Pro-Mitt Romney super-PAC Restore Our Future released its June monthly filing on Wednesday. The final tally: $4.96 million, including notable contributions from Texas fracking billionaire Trevor Rees-Jones ($100,000), multilevel marketing mogul Frank Vandersloot ($100,000), and conservative publisher Richard Scaife ($67,500).
But the largest chunk of donations came from what, at first glance, look like three separate companies: CRC Information Systems, Inc.; Fairbanks Properties, LLC; and Waterbury Properties, LLC. Although the latter two companies don’t even have websites, they all ponied up nearly identical sums—$333,333, give or take a dollar—and listed the same address: PO Box 2608, Dayton, Ohio 45401.
It’s not a coincidence. All three companies are controlled by one man: Texas millionaire Robert T. Brockman, CEO of Reynolds and Reynolds, a former printing company which now advertises itself as a “[p]rovider of automotive retailing solutions for car dealers and automakers.” (He’s listed as the CEO of CRC Information Systems, operating manager of Fairbanks Properties, and an operating officer at Waterbury Properties.) As the Sunlight Foundation notes, PO Box 2608 is also the same address for Brockman’s charitable foundation. This isn’t the first time Brockman appears to have given to a conservative super-PAC via a corporate back-channel—in 2011, Dealer Computer Services Inc., a subsidiary of Universal Computers, gave $50,000 to the pro-Rick Perry “Restoring Prosperity Fund.”
Tom Schwartz, a spokesman for Reynolds and Reynolds—which is headquartered in Dayton—said that he could only confirm that CRC was a subsidiary company, and that he had never heard of Waterbury Properties LLC or Fairbanks Properties LLC “until I started getting calls today.” “Mr. Brockman’s a private investor and we’re a private company,” he said. “I did connect with him and he declined to comment beyond the donations themselves.”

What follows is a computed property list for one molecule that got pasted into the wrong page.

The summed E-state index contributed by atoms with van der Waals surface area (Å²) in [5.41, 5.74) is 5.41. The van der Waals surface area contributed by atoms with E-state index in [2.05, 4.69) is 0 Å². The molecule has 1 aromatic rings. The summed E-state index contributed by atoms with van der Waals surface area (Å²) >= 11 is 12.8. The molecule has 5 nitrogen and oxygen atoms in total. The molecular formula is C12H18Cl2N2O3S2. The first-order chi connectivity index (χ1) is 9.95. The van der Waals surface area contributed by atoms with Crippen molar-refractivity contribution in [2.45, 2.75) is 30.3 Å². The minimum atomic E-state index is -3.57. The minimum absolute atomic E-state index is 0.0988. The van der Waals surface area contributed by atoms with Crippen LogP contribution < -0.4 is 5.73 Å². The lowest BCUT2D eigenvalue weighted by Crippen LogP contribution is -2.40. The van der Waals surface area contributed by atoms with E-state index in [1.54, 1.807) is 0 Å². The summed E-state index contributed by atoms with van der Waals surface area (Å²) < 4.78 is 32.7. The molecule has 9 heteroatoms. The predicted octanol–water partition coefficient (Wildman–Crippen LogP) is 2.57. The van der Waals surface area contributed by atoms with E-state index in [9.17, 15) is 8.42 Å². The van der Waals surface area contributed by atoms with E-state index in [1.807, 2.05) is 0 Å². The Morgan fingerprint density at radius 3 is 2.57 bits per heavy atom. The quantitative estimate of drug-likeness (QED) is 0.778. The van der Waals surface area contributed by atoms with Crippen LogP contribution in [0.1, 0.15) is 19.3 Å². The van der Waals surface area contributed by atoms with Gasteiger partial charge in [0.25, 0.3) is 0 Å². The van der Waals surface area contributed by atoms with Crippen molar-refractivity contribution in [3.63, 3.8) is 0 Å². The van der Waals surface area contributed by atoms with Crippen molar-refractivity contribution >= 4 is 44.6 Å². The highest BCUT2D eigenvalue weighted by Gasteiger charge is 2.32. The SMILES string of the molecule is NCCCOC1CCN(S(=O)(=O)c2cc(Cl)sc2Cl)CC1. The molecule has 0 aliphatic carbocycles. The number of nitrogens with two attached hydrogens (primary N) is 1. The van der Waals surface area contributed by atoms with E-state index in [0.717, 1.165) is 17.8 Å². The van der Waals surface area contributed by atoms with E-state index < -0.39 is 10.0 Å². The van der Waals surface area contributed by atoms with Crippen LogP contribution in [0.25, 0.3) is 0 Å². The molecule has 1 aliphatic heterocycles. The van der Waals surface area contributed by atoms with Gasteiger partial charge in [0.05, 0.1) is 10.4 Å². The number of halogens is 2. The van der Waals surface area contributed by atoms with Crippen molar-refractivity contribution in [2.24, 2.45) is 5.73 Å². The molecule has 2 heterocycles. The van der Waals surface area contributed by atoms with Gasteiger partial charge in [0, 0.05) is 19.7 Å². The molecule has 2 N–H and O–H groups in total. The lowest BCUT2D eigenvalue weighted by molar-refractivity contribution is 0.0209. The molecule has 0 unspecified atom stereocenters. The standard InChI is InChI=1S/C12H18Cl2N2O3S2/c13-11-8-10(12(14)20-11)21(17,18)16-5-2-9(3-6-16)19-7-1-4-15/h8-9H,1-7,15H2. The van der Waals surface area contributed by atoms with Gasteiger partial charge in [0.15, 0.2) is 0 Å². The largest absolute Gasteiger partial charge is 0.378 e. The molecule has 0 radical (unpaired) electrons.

Brockman has given generously to Republican causes in the past, but never in the seven-figure range. (All told, he’s given $281,127 to Perry’s campaigns for Texas governor.) A 2006 article at Wards Auto presented Brockman as a secretive millionaire who keeps his considerable business network under wraps:
Meanwhile, Brockman quietly is amassing several companies that serve dealers. UCS is a private firm and information is difficult to come by, but Brockman reportedly has acquired four of the six key security companies that exhibited at the National Automobile Dealers Assn. convention in February.
Employees may not even be aware of who owns their companies. They compete as if they have different owners. The secret got out only because the four each listed a UCS address in theconvention handbook.
In the wake of the Citizens United and Speech Now decisions that overhauled the campaign finance landscape, donors have tried to circumvent disclosure requirements by funneling donations through shell companies and effectively wiping their fingerprints off the check. But if that’s what’s happening here, Brockman doesn’t seem to have tried too hard to cover his tracks. It’s also unclear why he would split the donations up among three separate companies.